The book also fights against the trope of a heroine being certain that someone is The One and then being proved she is right when she wins him back. Sadie teaches Lara a lot about being brave enough to be on your own. About the value of learning to be alone before finding someone. About how important it is to know who you are before you can find the right match for yourself. It’s only when Lara grows as a person (and a career woman) and actualizes more into who she really is that she’s able to find true romance, and I really liked seeing that theme in a chick lit.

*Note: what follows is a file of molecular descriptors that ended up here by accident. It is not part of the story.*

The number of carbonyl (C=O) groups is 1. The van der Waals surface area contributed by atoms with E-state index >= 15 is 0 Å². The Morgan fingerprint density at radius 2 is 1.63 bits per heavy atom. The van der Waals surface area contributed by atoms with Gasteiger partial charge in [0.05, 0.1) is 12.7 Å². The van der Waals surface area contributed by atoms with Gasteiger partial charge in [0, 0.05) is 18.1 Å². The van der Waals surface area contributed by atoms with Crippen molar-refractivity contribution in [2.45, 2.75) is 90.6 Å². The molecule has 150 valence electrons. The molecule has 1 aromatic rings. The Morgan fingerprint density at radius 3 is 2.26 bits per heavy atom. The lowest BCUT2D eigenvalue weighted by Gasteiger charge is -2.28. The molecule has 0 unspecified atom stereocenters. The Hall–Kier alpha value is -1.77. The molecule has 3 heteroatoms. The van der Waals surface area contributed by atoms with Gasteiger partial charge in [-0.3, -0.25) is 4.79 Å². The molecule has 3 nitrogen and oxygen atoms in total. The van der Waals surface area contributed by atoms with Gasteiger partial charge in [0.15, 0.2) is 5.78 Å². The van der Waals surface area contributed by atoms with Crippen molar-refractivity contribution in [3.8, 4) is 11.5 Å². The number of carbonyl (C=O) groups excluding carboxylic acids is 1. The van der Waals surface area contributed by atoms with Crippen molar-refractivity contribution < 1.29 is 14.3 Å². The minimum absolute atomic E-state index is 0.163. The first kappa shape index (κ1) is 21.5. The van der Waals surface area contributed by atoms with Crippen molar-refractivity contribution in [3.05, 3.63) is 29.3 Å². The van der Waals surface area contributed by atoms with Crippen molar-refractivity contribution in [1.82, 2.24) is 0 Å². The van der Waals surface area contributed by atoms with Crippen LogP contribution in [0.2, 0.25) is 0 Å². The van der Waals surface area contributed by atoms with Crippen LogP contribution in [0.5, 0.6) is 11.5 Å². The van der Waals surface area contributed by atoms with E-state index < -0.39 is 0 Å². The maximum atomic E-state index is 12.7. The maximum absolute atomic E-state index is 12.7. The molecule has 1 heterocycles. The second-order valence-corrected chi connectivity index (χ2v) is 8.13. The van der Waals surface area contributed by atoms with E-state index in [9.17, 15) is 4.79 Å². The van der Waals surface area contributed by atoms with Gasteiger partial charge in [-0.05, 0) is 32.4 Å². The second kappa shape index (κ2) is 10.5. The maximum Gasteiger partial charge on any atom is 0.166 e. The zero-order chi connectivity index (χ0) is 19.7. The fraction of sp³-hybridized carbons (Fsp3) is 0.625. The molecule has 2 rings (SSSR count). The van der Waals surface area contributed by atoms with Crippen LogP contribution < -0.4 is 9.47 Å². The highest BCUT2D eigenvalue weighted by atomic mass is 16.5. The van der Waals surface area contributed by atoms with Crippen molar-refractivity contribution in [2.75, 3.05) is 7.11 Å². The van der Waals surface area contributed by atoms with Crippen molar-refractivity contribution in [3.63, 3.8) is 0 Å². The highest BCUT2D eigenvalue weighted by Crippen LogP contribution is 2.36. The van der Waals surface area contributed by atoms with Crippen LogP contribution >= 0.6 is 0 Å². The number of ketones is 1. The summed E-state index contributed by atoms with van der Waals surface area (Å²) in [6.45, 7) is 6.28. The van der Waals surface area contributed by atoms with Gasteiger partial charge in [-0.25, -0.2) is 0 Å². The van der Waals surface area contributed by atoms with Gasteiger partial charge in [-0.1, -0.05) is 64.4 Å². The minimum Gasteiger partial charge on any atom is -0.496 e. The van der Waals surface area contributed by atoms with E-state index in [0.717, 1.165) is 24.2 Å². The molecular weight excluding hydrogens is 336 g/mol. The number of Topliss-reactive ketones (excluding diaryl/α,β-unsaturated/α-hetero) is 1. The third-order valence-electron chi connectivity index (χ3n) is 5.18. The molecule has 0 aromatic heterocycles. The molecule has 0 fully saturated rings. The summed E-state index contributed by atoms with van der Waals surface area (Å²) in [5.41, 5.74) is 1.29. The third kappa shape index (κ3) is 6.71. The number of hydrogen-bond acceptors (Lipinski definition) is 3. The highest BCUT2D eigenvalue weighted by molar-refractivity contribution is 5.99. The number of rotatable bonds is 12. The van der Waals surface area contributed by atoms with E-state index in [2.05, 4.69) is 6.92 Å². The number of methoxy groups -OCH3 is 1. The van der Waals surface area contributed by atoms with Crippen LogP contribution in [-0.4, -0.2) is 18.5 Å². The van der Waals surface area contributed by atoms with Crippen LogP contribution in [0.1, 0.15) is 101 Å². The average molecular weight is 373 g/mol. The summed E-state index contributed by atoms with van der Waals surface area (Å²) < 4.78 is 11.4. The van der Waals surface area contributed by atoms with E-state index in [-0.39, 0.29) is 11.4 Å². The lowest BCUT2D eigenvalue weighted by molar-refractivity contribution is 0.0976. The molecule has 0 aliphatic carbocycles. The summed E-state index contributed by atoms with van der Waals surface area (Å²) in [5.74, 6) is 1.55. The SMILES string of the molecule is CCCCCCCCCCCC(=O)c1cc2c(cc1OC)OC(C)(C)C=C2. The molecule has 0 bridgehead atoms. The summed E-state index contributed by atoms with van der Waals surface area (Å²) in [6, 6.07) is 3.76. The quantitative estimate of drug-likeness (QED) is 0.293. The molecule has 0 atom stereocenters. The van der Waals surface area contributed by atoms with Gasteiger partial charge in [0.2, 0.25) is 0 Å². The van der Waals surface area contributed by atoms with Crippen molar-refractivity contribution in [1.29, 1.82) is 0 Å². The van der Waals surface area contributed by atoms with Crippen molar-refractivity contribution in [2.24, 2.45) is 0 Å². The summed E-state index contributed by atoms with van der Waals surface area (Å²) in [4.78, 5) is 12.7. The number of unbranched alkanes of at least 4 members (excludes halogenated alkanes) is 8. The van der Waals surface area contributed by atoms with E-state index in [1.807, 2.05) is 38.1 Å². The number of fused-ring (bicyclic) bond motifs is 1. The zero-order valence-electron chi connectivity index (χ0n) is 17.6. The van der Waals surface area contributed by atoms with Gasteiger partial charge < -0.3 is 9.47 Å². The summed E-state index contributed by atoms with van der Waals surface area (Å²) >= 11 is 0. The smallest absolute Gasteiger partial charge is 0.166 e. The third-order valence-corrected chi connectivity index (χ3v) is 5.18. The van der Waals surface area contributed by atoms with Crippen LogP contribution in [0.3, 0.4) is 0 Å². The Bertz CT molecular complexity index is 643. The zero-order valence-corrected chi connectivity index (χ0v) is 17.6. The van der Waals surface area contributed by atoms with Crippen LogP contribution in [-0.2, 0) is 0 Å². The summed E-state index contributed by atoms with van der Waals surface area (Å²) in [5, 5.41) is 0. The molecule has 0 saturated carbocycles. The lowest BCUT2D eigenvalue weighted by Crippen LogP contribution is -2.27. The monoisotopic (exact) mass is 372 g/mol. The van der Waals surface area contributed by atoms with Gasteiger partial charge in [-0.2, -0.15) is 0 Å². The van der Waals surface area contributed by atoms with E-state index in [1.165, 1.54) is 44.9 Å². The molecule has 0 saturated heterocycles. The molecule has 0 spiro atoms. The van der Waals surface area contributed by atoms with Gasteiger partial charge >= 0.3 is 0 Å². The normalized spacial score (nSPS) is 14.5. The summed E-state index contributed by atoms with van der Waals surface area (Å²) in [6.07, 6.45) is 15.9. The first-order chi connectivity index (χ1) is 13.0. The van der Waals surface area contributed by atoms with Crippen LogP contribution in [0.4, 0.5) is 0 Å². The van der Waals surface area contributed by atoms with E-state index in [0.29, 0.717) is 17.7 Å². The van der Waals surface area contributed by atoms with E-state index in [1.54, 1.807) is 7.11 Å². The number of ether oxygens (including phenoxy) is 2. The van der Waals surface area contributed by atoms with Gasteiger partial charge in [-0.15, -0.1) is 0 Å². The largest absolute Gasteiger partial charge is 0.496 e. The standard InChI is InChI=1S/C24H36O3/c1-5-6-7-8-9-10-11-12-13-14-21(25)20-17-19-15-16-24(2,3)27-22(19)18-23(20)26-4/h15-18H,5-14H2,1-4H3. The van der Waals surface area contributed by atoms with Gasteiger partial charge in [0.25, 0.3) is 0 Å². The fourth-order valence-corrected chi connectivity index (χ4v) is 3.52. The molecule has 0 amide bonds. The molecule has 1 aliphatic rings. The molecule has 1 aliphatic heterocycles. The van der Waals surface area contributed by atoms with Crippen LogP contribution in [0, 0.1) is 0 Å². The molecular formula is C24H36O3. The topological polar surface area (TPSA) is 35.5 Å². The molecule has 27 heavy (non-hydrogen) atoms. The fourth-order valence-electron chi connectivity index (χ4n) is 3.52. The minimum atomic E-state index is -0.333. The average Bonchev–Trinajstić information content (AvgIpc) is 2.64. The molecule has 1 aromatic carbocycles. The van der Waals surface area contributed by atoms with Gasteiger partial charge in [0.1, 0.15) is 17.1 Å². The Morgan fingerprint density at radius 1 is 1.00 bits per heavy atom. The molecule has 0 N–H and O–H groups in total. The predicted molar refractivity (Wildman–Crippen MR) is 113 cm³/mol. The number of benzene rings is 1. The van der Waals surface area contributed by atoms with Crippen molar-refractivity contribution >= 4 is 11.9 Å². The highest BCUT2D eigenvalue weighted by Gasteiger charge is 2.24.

Overall, if you want some gut laughs watching a 1920s-era ghost with her great-grand-niece cavorting around England, you won’t be disappointed in this book. But be prepared to find yourself fighting back tears to as you watch the inter-generational relationship blossom and everyone learn a little more about being true to themselves.

If you found this review helpful, please consider tipping me on ko-fi, checking out my digital items available in my ko-fi shop, buying one of my publications, or using one of my referral/coupon codesThank you for your support!

5 out of 5 stars

Length: 448 pages – average but on the longer side

Source: Library

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Book Review: Blonde Bombshell by Tom Holt (Bottom of TBR Pile Challenge)

February 27, 2013 2 comments

Image of white bomb on blue background headed toward Earth.Summary: